“In my mind, even when I was younger, I always thought my grandfather was doing it to make me a professional. I learnt later on that was not the original goal. It’s always been a dream of mine.”

At age 12, Eala won the prestigious under-14 tournament Les Petits As [as a wildcard], where she was noticed by representatives from the Rafael Nadal Academy. She moved to Mallorca, Spain, the following year to join the academy and has been based there since.

“We jumped at the opportunity to be able to move to Spain and to expose myself to another level of tennis,” she said.

“The one catch was that I had to be with my brother, so my brother moved with me and I think that made it a lot easier, because we were going through it together. And of course the staff and the people that I’ve met in the academy really made it my second home.”

Eala’s time at the academy didn’t just give her an education and access to elite tennis training, she also got to interact with 22-time Grand Slam champion Rafael Nadal, who is always practising there between tournaments.

“Just to be able to see him practise as often as I do, in person, and really see his work ethic, I think that’s something that I won’t get anywhere else,” she said.

Eala admired Maria Sharapova growing up and said she loved “everything” about the five-time major winner.

“I had a poster of her in my room, she was my fifth-grade project. I like her style, I like how she fought and ran after every ball,” gushed Eala.

Like Sharapova, Eala is ambitious, hard-working, and adopts a level-headed approach towards her career.

“I think I rose in the junior ranks quite quickly but I tried really not to think of the big picture and I always knew, by the time I was playing juniors, I already knew my goal was the professional level. I tried not to let it get to my head,” said Eala.

She’s been trying to make the most out of her experience in a big tournament like Madrid, practising with top players and enjoying the perks that come with competing at a WTA 1000 event.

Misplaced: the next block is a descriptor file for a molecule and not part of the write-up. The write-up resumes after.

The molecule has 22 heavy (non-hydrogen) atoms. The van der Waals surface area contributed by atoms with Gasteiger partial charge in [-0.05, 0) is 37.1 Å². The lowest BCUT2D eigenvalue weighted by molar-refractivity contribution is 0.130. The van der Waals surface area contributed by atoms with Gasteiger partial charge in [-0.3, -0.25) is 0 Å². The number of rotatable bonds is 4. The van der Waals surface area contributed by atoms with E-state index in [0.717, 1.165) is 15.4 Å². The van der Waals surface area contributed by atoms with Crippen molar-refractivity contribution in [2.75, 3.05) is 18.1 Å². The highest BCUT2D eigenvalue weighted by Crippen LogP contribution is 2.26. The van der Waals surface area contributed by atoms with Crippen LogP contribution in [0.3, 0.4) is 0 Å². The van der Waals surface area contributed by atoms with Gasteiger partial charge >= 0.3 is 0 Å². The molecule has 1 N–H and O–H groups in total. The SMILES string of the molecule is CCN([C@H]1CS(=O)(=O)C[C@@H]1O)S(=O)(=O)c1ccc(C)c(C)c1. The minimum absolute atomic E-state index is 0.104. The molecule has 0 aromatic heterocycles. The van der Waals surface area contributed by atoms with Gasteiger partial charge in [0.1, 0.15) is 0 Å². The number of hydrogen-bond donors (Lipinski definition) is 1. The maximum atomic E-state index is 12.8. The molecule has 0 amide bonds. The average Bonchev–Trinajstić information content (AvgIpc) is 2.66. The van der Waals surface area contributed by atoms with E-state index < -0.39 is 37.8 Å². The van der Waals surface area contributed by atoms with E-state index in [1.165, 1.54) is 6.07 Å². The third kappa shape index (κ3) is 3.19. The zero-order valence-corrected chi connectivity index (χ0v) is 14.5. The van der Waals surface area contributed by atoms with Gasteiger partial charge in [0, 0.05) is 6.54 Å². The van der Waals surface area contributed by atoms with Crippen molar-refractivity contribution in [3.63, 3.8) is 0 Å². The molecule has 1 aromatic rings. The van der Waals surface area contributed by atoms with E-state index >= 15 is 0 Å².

“Yesterday I practised with Bia [Beatriz] Haddad Maia. It’s great the system here, when someone is looking for a practice partner, you can just put your name [forward],” she added.

“She plays obviously very well; especially practices like those I try to take to heart and soak in everything that I can learn.”

Eala wasn’t the only Rafa Nadal Academy player battling on court in Madrid on Tuesday. Fellow lefty, Abdullah Shelbayh of Jordan [nicknamed Abboud], won his opening qualifying round before falling to Corentin Moutet at the next hurdle.

“I’ve known Abboud since maybe 10 or 11 years old. He’s a really funny guy and if you get to know him, you’ll never stop laughing,” she said.

“He’s doing really well, I think he just lost his match but he played really well the past two matches and I’m really excited to see more from him.”

Eala has many eyes on her with every move she makes, both on and off court, especially from young girls back home dreaming of following in her footsteps. It is a position that could seem daunting to some but Eala seems to be thriving.

“It's definitely not a burden. I would say the support from the Filipinas is really a strength. To be able to receive so much love and support from this demographic, it gives me a lot of motivation and fuels me to do more,” she added.

Updated: April 25, 2024, 7:37 AM